Wednesday, April 20, 2011

Update: Apple has posted a Q&A page with information about the data in question, exactly what that data is, and changes they have planned.

This is, well... it's at least very interesting. Which is to say, it’s something that has to make you wonder: Even when core location tracking is not active, apparently your iOS4 device is keeping a log of everywhere it goes. Which is to say, everywhere it goes with you.

The four images here are a visualization of the info harvested from my own iPad, retrieved automatically from a iTunes backup of my iPad on my Mac (click on each of the images to view full-size). I should note that the locations are actually displayed in a less accurate fashion (visually) by the program that generates the map plots, so as to somewhat avoid any issues and abuse associated with exact location tracking. The information in the data file being analyzed is substantially more accurate and detailed.

From cell tower triangulation (it appears this is where the data comes from), you can see a cross country trip I took with a friend from New York to New Mexico, visits to the Denver/Boulder area, and of course a whole slew of travel around the Pacific northwest, where I live.

Also of interest is that I very recently (within the past two months) had my iPad replaced when the sync jack went bad, yet much of the data is from the old iPad in addition to the new one. Obviously when I restored a backup on the old one to the new one, the data was retained as part of the restore. Interesting. Also, there's location info that's recorded on mine, and in some cases I don't see the location data for areas I know I have been to. I'm not completely sure of the rhyme or reason for that.

Video of the two guys who discovered this and created the visualization program is here. They discuss how this was discovered and go into some detail about the data, where it lives and what they found. Video is via the Where 2.0 conference.

Got a 3G iPhone or iPad? You can run the "iPhone Tracker" app on your own Mac and see what your iTunes backup has sitting around on your computer. If your iTunes backups are encrypted (not a default setting) the data is still there but it's not readable.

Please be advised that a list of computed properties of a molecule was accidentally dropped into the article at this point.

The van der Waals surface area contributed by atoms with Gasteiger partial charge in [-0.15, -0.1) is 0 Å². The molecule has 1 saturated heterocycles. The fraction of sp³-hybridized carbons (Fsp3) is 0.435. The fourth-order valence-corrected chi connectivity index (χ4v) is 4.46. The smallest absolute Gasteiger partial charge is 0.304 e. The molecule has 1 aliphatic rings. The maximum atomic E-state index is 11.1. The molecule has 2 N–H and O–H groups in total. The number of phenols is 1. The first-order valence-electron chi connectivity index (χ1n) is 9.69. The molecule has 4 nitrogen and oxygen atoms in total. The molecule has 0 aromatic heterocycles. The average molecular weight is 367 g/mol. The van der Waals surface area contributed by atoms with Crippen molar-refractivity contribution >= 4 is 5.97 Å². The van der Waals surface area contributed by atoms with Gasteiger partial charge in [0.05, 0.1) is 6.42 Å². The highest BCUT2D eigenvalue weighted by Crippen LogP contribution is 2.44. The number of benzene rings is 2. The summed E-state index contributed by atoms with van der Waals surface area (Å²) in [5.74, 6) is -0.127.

On it's face and in isolation this is not exactly a huge deal. The location data is not being sent anywhere as far as we know. It resides on your iPad or iPhone (3G models) and on your computer where you sync to iTunes. Well, that's assuming you don't sync to someone else's computer, of course. In that case, they might have your location data available to view and play with.

And really, that's why this could be a big deal, on some level. And it's not just that the data is being collected, cataloged, stored and exists, it's that it's been there since iOS4 was released, and we didn't know because no one really noticed until now. Someone had to get curious, poke around, dig into the data and discover it by accident. Makes you wonder what other info might be hanging around in places we don't know about, eh?

Hopefully Apple will explain exactly what all the data is, why it's there and how it's used - in great detail. It can't be there for no reason, and I can think of a few cool reasons for collecting the data, but unencrypted and no notification of tracking is a little concerning to me. I'm looking forward to hearing from Apple to understand more.



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Apple | IT Security | Mobile
Wednesday, April 20, 2011 5:25:29 PM (Pacific Standard Time, UTC-08:00)
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